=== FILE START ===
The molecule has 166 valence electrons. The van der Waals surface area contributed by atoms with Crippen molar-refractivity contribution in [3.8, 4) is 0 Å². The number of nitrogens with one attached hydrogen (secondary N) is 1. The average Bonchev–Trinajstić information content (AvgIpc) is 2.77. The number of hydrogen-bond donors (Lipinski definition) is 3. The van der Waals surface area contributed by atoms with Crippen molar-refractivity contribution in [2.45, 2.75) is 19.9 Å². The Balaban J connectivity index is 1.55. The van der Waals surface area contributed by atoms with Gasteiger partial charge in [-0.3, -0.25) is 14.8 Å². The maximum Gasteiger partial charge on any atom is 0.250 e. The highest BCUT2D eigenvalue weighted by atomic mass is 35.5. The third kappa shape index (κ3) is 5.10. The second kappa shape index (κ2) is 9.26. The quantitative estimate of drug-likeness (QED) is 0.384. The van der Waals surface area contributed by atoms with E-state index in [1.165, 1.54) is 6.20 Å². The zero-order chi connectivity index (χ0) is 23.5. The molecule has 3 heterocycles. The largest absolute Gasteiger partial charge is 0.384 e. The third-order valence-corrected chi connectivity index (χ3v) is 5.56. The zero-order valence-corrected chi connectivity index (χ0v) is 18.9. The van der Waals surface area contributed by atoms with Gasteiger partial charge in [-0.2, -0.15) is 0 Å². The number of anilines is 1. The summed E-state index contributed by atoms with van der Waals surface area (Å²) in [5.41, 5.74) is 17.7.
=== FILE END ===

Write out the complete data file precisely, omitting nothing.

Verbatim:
The molecule has 166 valence electrons. The van der Waals surface area contributed by atoms with Crippen molar-refractivity contribution in [3.8, 4) is 0 Å². The number of nitrogens with one attached hydrogen (secondary N) is 1. The average Bonchev–Trinajstić information content (AvgIpc) is 2.77. The number of hydrogen-bond donors (Lipinski definition) is 3. The van der Waals surface area contributed by atoms with Crippen molar-refractivity contribution in [2.45, 2.75) is 19.9 Å². The Balaban J connectivity index is 1.55. The van der Waals surface area contributed by atoms with Gasteiger partial charge in [-0.3, -0.25) is 14.8 Å². The maximum Gasteiger partial charge on any atom is 0.250 e. The highest BCUT2D eigenvalue weighted by atomic mass is 35.5. The third kappa shape index (κ3) is 5.10. The second kappa shape index (κ2) is 9.26. The quantitative estimate of drug-likeness (QED) is 0.384. The van der Waals surface area contributed by atoms with E-state index in [1.165, 1.54) is 6.20 Å². The zero-order chi connectivity index (χ0) is 23.5. The molecule has 3 heterocycles. The largest absolute Gasteiger partial charge is 0.384 e. The third-order valence-corrected chi connectivity index (χ3v) is 5.56. The zero-order valence-corrected chi connectivity index (χ0v) is 18.9. The van der Waals surface area contributed by atoms with Gasteiger partial charge in [-0.2, -0.15) is 0 Å². The number of anilines is 1. The summed E-state index contributed by atoms with van der Waals surface area (Å²) in [5.41, 5.74) is 17.7.